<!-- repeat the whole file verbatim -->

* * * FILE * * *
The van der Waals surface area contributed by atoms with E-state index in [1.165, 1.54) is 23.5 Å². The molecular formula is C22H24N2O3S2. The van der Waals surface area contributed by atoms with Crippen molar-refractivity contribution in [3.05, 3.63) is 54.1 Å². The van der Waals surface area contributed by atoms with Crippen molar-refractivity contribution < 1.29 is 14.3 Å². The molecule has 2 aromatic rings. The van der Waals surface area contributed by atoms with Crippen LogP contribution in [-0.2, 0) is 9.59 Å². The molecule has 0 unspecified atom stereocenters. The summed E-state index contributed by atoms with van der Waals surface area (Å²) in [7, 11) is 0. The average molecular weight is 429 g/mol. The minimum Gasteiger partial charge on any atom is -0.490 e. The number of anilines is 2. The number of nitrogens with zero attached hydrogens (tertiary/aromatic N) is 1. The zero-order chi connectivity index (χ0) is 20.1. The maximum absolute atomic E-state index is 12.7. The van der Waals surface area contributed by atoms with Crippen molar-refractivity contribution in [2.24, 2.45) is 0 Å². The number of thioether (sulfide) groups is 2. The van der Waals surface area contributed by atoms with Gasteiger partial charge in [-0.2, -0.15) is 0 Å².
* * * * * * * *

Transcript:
The van der Waals surface area contributed by atoms with E-state index in [1.165, 1.54) is 23.5 Å². The molecular formula is C22H24N2O3S2. The van der Waals surface area contributed by atoms with Crippen molar-refractivity contribution in [3.05, 3.63) is 54.1 Å². The van der Waals surface area contributed by atoms with Crippen molar-refractivity contribution < 1.29 is 14.3 Å². The molecule has 2 aromatic rings. The van der Waals surface area contributed by atoms with Crippen LogP contribution in [-0.2, 0) is 9.59 Å². The molecule has 0 unspecified atom stereocenters. The summed E-state index contributed by atoms with van der Waals surface area (Å²) in [7, 11) is 0. The average molecular weight is 429 g/mol. The minimum Gasteiger partial charge on any atom is -0.490 e. The number of anilines is 2. The number of nitrogens with zero attached hydrogens (tertiary/aromatic N) is 1. The zero-order chi connectivity index (χ0) is 20.1. The maximum absolute atomic E-state index is 12.7. The van der Waals surface area contributed by atoms with Crippen molar-refractivity contribution in [2.24, 2.45) is 0 Å². The number of thioether (sulfide) groups is 2. The van der Waals surface area contributed by atoms with Gasteiger partial charge in [-0.2, -0.15) is 0 Å².